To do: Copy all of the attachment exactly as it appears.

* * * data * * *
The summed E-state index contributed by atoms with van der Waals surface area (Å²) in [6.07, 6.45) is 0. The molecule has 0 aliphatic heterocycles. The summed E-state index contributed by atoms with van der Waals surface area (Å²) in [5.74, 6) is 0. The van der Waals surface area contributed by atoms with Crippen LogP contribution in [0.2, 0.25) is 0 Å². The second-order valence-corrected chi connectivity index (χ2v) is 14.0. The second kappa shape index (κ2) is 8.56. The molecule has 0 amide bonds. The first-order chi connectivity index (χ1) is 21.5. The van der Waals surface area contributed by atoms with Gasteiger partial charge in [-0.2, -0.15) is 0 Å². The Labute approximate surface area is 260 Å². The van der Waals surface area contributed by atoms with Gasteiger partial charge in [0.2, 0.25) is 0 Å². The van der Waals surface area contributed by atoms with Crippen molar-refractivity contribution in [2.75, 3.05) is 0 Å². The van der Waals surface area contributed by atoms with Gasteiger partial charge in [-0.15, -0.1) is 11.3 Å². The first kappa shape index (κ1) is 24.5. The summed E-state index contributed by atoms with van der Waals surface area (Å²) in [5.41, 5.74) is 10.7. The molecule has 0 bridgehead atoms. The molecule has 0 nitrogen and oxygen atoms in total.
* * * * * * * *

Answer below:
The summed E-state index contributed by atoms with van der Waals surface area (Å²) in [6.07, 6.45) is 0. The molecule has 0 aliphatic heterocycles. The summed E-state index contributed by atoms with van der Waals surface area (Å²) in [5.74, 6) is 0. The van der Waals surface area contributed by atoms with Crippen LogP contribution in [0.2, 0.25) is 0 Å². The second-order valence-corrected chi connectivity index (χ2v) is 14.0. The second kappa shape index (κ2) is 8.56. The molecule has 0 amide bonds. The first-order chi connectivity index (χ1) is 21.5. The van der Waals surface area contributed by atoms with Gasteiger partial charge in [-0.2, -0.15) is 0 Å². The Labute approximate surface area is 260 Å². The van der Waals surface area contributed by atoms with Gasteiger partial charge in [0.2, 0.25) is 0 Å². The van der Waals surface area contributed by atoms with Crippen molar-refractivity contribution in [2.75, 3.05) is 0 Å². The van der Waals surface area contributed by atoms with Gasteiger partial charge in [-0.15, -0.1) is 11.3 Å². The first kappa shape index (κ1) is 24.5. The summed E-state index contributed by atoms with van der Waals surface area (Å²) in [5.41, 5.74) is 10.7. The molecule has 0 bridgehead atoms. The molecule has 0 nitrogen and oxygen atoms in total.